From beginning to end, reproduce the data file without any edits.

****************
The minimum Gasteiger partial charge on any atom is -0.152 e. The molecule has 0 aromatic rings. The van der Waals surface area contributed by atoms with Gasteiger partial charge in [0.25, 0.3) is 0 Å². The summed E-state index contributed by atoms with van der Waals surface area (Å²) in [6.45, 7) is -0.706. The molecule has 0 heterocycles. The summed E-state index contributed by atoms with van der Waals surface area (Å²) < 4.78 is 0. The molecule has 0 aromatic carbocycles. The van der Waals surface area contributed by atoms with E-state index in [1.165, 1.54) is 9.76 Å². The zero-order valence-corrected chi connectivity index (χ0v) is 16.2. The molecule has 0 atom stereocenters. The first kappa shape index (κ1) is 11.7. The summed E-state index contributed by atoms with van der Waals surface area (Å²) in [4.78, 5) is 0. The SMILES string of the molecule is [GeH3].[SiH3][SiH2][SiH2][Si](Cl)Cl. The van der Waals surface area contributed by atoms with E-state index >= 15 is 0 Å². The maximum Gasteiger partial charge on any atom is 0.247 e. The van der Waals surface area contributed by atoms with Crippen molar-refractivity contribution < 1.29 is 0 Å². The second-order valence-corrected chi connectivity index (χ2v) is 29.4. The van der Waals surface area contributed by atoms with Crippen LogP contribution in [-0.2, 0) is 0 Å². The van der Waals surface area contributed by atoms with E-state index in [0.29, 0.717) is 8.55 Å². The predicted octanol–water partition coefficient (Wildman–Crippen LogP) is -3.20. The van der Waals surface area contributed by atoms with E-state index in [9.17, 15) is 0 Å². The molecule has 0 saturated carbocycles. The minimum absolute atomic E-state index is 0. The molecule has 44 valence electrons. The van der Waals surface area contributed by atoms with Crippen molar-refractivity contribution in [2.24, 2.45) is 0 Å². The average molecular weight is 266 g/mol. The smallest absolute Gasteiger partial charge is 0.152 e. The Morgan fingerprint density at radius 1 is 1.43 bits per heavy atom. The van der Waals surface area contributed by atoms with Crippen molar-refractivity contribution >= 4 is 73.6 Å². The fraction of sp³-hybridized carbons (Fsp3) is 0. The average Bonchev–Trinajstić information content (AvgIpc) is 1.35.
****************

The minimum Gasteiger partial charge on any atom is -0.152 e. The molecule has 0 aromatic rings. The van der Waals surface area contributed by atoms with Gasteiger partial charge in [0.25, 0.3) is 0 Å². The summed E-state index contributed by atoms with van der Waals surface area (Å²) in [6.45, 7) is -0.706. The molecule has 0 heterocycles. The summed E-state index contributed by atoms with van der Waals surface area (Å²) < 4.78 is 0. The molecule has 0 aromatic carbocycles. The van der Waals surface area contributed by atoms with E-state index in [1.165, 1.54) is 9.76 Å². The zero-order valence-corrected chi connectivity index (χ0v) is 16.2. The molecule has 0 atom stereocenters. The first kappa shape index (κ1) is 11.7. The summed E-state index contributed by atoms with van der Waals surface area (Å²) in [4.78, 5) is 0. The SMILES string of the molecule is [GeH3].[SiH3][SiH2][SiH2][Si](Cl)Cl. The van der Waals surface area contributed by atoms with E-state index >= 15 is 0 Å². The maximum Gasteiger partial charge on any atom is 0.247 e. The van der Waals surface area contributed by atoms with Crippen molar-refractivity contribution < 1.29 is 0 Å². The second-order valence-corrected chi connectivity index (χ2v) is 29.4. The van der Waals surface area contributed by atoms with Crippen LogP contribution in [-0.2, 0) is 0 Å². The van der Waals surface area contributed by atoms with E-state index in [0.29, 0.717) is 8.55 Å². The predicted octanol–water partition coefficient (Wildman–Crippen LogP) is -3.20. The van der Waals surface area contributed by atoms with E-state index in [9.17, 15) is 0 Å². The molecule has 0 saturated carbocycles. The minimum absolute atomic E-state index is 0. The molecule has 44 valence electrons. The van der Waals surface area contributed by atoms with Crippen molar-refractivity contribution in [2.24, 2.45) is 0 Å². The average molecular weight is 266 g/mol. The smallest absolute Gasteiger partial charge is 0.152 e. The Morgan fingerprint density at radius 1 is 1.43 bits per heavy atom. The van der Waals surface area contributed by atoms with Crippen molar-refractivity contribution >= 4 is 73.6 Å². The fraction of sp³-hybridized carbons (Fsp3) is 0. The average Bonchev–Trinajstić information content (AvgIpc) is 1.35.